Hill described what can only be termed a police execution: “I was sitting across the street when it happened. So as he was walking down the street, the police approached him, whatever was said I couldn’t hear it, but the cops jumped out of the car and rushed him over here into this corner. They had him in the corner and were beating him, busted him up, for what reason I don’t know he didn’t do nothing. The next thing I know I hear a ‘pow!’ while he’s on the ground. They got the knee on him. And then I hear another ‘pow!’ No hesitation. And then I hear another ‘pow!’ Three times.”
Wednesday, LAPD Commander Andy Smith gave the media a patently absurd account of the shooting, rolling out the same canned “going-for-the-officer’s-gun” cliché used by the Ferguson, Missouri, police department to defend last Saturday’s shooting of 18-year-old Michael Brown.
According to the LAPD spokesman, when two gang unit officers got out of their car—still not explaining why they stopped Ezell Ford—he supposedly “spun around, tucked his head toward the officer’s gun and basically tackled him to the ground, trying to grab at the weapon.”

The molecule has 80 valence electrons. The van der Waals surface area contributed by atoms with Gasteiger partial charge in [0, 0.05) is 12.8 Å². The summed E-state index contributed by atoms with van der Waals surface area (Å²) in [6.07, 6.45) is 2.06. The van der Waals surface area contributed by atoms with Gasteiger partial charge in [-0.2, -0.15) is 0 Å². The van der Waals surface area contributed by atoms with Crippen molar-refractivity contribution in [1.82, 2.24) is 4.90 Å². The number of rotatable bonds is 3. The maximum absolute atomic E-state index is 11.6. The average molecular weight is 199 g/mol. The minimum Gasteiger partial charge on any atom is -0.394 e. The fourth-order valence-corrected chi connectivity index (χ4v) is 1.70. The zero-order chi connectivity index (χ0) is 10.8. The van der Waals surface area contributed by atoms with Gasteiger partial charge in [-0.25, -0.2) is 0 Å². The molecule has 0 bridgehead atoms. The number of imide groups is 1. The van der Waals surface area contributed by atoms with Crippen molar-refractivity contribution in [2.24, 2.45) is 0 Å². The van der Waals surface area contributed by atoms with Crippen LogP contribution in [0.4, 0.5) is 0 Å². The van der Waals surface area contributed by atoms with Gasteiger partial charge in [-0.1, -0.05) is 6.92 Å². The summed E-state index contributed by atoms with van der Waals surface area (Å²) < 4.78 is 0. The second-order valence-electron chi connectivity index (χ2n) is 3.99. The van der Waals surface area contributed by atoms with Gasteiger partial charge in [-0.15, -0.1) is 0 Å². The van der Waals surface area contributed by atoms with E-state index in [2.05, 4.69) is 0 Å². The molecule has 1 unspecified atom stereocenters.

“Ultimately, Mr. Ford was shot by the police officer’s partner and by the officer who was trying to maintain control of his gun,” LAPD Commander Smith said. The same officer “trying to maintain control of his gun,” was somehow able to draw his “backup weapon”—generally a smaller handgun strapped to the ankle”—to shoot the suspect,” all while this officer was supposedly lying on his back.
Police receive extensive training on maintaining “positions of advantage” during field contacts, using words to defuse situations and obtain compliance from safe distances.
It strains credulity to think that a young man engaged in no criminal conduct, even if mentally challenged, would suddenly tackle one of two heavily armed police officers for no reason. Even were Ezell Ford to have done so, however, the officers had sufficient training on weapon retention and control techniques to have resolved the altercation without resorting to deadly force.